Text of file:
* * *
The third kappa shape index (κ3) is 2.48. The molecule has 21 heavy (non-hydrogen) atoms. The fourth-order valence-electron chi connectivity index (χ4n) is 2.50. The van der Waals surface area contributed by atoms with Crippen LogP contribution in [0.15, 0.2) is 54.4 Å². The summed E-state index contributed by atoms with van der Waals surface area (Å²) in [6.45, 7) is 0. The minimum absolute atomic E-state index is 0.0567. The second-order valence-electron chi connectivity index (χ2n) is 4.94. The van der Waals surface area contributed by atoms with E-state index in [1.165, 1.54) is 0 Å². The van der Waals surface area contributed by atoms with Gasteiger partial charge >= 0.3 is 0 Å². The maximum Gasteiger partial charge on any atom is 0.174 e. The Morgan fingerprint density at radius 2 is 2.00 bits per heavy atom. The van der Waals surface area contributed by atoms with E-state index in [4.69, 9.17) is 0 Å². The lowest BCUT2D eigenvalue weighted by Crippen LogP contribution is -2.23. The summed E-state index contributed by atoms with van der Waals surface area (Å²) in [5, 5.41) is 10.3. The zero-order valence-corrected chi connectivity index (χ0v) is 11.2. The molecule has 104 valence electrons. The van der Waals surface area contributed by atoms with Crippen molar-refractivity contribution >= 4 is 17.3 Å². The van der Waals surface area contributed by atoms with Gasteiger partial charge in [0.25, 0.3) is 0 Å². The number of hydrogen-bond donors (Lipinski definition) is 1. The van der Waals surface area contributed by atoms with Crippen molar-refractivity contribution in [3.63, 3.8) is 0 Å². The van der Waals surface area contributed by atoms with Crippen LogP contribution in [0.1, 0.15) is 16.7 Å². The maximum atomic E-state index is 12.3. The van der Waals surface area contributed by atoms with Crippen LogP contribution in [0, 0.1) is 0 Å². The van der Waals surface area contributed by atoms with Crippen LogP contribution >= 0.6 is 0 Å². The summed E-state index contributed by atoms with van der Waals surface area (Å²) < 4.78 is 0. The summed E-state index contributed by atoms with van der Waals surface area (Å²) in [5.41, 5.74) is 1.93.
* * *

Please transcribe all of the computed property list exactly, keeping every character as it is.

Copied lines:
The third kappa shape index (κ3) is 2.48. The molecule has 21 heavy (non-hydrogen) atoms. The fourth-order valence-electron chi connectivity index (χ4n) is 2.50. The van der Waals surface area contributed by atoms with Crippen LogP contribution in [0.15, 0.2) is 54.4 Å². The summed E-state index contributed by atoms with van der Waals surface area (Å²) in [6.45, 7) is 0. The minimum absolute atomic E-state index is 0.0567. The second-order valence-electron chi connectivity index (χ2n) is 4.94. The van der Waals surface area contributed by atoms with E-state index in [1.165, 1.54) is 0 Å². The van der Waals surface area contributed by atoms with Gasteiger partial charge >= 0.3 is 0 Å². The maximum Gasteiger partial charge on any atom is 0.174 e. The Morgan fingerprint density at radius 2 is 2.00 bits per heavy atom. The van der Waals surface area contributed by atoms with E-state index in [4.69, 9.17) is 0 Å². The lowest BCUT2D eigenvalue weighted by Crippen LogP contribution is -2.23. The summed E-state index contributed by atoms with van der Waals surface area (Å²) in [5, 5.41) is 10.3. The zero-order valence-corrected chi connectivity index (χ0v) is 11.2. The molecule has 104 valence electrons. The van der Waals surface area contributed by atoms with Crippen molar-refractivity contribution >= 4 is 17.3 Å². The van der Waals surface area contributed by atoms with Gasteiger partial charge in [0.25, 0.3) is 0 Å². The number of hydrogen-bond donors (Lipinski definition) is 1. The van der Waals surface area contributed by atoms with Crippen molar-refractivity contribution in [3.63, 3.8) is 0 Å². The van der Waals surface area contributed by atoms with Crippen LogP contribution in [0.1, 0.15) is 16.7 Å². The maximum atomic E-state index is 12.3. The van der Waals surface area contributed by atoms with Crippen LogP contribution in [0, 0.1) is 0 Å². The van der Waals surface area contributed by atoms with Crippen LogP contribution >= 0.6 is 0 Å². The summed E-state index contributed by atoms with van der Waals surface area (Å²) < 4.78 is 0. The summed E-state index contributed by atoms with van der Waals surface area (Å²) in [5.41, 5.74) is 1.93.